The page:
So after a packed day of touring, no time for anything but a quick bite of dinner, and the effects of a 3 hour time difference still hovering over our heads, we were off to the Palace Theatre's production of Swan Lake.

The Palace Theatre was quite extravagant, and we were quite pleased to find that our group was given the tsar's box. We felt quite sure the rest of the audience was watching us and wondering who those "famous" people must be, so we put on our best royal behavior. I must report to you that we were enchanted by the performance, even the men, and that no one, not one, even nodded during the production.

As you may or may not know, Swan Lake is a ballet written by Tchaikovsky in 1876. The story, taken from Russian folk tales, centers around Odette, a princess turned into a swan by the curse of an evil sorcerer. There have been several different endings performed through the years, but if you watch the clip below you will see that in the Russian performance, the sorcerer dies after the prince breaks one of his wings. Odette becomes human once again and is reunited happily with her prince.  Hope you enjoy a small piece of the finale that I was able to record. Click twice to see it full screen on YouTube.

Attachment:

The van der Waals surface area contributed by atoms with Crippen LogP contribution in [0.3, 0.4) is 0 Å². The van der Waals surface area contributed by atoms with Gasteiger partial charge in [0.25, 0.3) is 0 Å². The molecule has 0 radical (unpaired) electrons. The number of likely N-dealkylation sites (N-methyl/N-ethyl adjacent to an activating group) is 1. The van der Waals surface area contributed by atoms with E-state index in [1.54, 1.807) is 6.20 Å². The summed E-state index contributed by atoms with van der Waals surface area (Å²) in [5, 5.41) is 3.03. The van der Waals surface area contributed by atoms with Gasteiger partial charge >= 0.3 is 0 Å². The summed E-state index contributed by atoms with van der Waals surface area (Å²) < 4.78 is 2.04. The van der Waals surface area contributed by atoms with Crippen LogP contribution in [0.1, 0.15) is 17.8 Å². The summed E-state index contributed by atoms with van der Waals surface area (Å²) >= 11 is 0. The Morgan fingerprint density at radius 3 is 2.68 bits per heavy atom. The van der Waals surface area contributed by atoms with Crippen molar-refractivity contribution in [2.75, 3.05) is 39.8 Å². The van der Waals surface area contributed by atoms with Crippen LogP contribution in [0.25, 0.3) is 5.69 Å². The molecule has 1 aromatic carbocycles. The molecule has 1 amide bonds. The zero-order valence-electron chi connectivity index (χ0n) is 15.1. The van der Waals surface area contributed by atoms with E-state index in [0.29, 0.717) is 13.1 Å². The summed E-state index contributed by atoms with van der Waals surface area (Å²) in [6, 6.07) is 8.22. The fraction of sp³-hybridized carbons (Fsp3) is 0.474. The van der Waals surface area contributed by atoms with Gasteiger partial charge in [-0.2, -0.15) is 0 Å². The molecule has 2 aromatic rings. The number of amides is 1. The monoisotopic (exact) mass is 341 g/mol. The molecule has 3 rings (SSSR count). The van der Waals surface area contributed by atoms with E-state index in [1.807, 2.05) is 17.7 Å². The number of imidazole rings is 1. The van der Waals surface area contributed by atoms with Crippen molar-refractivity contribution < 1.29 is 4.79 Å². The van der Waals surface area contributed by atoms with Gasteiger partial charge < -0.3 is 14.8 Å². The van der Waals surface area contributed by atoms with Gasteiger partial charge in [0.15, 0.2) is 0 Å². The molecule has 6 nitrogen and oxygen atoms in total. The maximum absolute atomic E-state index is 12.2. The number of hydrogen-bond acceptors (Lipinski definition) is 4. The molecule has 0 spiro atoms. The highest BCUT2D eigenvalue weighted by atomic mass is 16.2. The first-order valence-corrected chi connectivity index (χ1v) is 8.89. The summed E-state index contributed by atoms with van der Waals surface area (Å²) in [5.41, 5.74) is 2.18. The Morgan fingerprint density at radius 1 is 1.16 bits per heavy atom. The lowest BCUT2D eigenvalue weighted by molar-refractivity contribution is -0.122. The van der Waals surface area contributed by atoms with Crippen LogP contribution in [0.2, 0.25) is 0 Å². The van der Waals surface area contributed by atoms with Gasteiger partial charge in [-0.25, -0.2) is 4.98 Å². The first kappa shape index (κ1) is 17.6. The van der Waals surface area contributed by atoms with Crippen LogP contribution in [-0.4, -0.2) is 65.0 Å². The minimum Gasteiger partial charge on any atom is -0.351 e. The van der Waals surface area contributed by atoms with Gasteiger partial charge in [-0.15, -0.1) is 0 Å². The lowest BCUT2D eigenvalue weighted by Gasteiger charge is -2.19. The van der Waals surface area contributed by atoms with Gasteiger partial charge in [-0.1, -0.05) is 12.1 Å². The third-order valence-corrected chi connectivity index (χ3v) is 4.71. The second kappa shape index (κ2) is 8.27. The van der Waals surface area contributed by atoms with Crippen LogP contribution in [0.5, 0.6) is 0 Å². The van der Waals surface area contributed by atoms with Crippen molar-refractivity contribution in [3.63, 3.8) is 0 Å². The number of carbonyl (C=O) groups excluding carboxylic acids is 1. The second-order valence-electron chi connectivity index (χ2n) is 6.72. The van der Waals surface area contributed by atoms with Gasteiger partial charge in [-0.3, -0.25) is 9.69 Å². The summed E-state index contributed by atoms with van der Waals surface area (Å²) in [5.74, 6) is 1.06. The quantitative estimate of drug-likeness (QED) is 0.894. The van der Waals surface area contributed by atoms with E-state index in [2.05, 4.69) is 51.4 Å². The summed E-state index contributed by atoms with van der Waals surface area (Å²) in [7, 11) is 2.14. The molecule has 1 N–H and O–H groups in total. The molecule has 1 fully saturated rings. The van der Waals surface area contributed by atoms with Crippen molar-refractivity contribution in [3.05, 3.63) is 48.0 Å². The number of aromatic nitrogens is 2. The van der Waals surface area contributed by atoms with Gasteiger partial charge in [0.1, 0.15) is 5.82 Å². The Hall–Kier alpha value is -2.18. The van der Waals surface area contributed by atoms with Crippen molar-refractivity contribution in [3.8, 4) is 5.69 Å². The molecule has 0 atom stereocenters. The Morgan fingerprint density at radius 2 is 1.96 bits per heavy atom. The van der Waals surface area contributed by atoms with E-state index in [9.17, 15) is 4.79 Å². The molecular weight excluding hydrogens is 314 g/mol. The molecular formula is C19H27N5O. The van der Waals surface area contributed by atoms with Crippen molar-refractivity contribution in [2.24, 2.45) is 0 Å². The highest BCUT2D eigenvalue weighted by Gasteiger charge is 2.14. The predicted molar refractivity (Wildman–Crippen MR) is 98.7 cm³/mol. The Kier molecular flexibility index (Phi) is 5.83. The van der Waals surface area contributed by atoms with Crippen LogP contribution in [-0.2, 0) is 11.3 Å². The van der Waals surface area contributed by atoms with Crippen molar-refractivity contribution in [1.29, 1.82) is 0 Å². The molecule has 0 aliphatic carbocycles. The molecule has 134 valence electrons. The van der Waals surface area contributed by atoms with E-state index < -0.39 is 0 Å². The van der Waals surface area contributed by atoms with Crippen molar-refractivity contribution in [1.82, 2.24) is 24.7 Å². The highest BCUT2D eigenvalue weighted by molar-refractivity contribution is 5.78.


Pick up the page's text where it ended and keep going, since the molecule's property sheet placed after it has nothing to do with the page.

Monday, June 14, 2010

Russian Palaces

Outside the city of St. Petersburg lie numerous palaces which have served throughout history as the get-away, or summer palaces of the tsars. Such is the case of Catherine's Palace, named after Catherine I, but  really shaped by Empress Elizabeth and later by Catherine the Great. Built in a lavish rococo style with elaborate gilding throughout, the interiors are exceptional.

The Church of the Resurrection with its gilded cupolas greets you on the east end as you arrive.

Every room is like a wedding cake

with flourishes and swirls of gold.

The Empress Elizabeth's inaugural gown graced one of the rooms. Without a doubt, the most famous room, which could not be photographed, is the Amber Room, which is a complete room of panels made of over 6 tons of amber, and backed with gold leaf and mirrors. So remarkable was the room that it was often called the "Eighth Wonder of the World." At the onset of  World War II, docents tried to remove the panels to preserve them, but they were so brittle by that point, that they feared destroying them, and chose instead to try to camouflage the panels by covering them with wall paper. The Germans were not duped however, and removed the entire room when they looted the palace. The mystery of where the original pieces of the Amber Room ended up remains today, and is an intriguing and ongoing search. The room was restored to its original appearance and reopened in 2003 at the cost of $12 million dollars,  taking 20 years to finish.